Today, there is an illogical situation in which rich cakes sometimes cost substantially less than an equivalent weight in fruit or salad, in supermarkets or in catering. The fat tax will reverse this state of affairs by encouraging people to switch consumption patterns to a lower fat, healthier diet. After all, elasticity is high within foods.

Currently, even people who would otherwise want to eat healthily are discouraged from doing so because of higher prices because this is a niche market squeezed by the mainstream food market which is high in fat and sodium.

Yes, it will affect the poor more than the rich. However, consider also the fact that it is the poor who suffer most from low-quality diets and the attendant symptons of obesity, heart disease, etc. Money from the fat tax can be used to support subsidies to healthy foods, community sports programs and a system of preventative healthcare, all of which are sorely lacking in Russia and the industrialized West.

A fat tax is a profoundly pro-poor measure.

A Market-Based Solution

I have considered converting the food industry into a totally planned thing, on the Soviet model but focused on the goal of fat reduction. Inefficiencies will invariably develop; but since… a) [food production] constitutes a fairly small portion of GDP; b) the goals of what to increase, what prices to set, are quite clear; and c) there aren’t many food products (relative to advanced industrial goods), it is a sound proposal.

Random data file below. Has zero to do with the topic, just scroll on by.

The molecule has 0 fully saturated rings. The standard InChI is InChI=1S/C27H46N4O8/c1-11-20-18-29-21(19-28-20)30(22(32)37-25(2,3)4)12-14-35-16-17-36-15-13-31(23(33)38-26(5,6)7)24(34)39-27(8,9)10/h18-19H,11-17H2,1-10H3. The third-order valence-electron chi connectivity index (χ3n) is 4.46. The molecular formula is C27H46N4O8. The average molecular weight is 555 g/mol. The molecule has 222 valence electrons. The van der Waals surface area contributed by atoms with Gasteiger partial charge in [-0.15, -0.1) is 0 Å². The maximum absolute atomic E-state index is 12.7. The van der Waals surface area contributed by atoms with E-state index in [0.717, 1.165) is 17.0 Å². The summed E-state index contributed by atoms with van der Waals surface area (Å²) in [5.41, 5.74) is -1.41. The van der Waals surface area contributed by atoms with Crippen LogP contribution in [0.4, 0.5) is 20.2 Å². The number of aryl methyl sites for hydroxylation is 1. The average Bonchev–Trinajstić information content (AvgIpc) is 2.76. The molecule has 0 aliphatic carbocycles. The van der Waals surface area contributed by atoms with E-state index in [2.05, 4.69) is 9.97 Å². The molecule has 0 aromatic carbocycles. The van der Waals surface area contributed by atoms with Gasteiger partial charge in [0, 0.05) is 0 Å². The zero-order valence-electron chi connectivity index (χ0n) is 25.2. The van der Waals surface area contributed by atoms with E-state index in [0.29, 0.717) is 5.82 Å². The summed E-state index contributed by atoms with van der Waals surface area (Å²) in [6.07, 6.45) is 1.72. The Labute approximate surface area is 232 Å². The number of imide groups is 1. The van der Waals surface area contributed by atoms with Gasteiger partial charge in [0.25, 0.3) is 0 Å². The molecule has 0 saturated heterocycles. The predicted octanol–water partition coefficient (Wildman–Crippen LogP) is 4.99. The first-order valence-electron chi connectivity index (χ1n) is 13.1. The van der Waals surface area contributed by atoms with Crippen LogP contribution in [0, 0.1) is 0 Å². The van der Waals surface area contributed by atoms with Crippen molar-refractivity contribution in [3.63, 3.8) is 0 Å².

Nonetheless, I think the market-based solution (fat tax, but free setting of prices) should first be completely explored and the planned model considered only if the former fails in its objectives (say, reduce by 50%+ annual cases of heart disease mortality, etc, over a decade since its full implementation). …

[Personally], I have cut out all butter, margarine, vegetable oils (switching to things like balsamic vinegar, salsa and low fat, low sodium tomato sauce and bolognese); cut out jams with any added sugars (there are some preserved with fruit concentrate, which I think is OK); only consume skimmed milk, low-fat cheese; no chocolate or coffee; a glass of red wine per day; only do skinless chicken breast or fish; cut out egg yolks. Of course, I don’t always follow it, but the only exceptions are in social settings where I go to a party or gathering, etc. As long as interruptions are infrequent rather than systematic, all is good.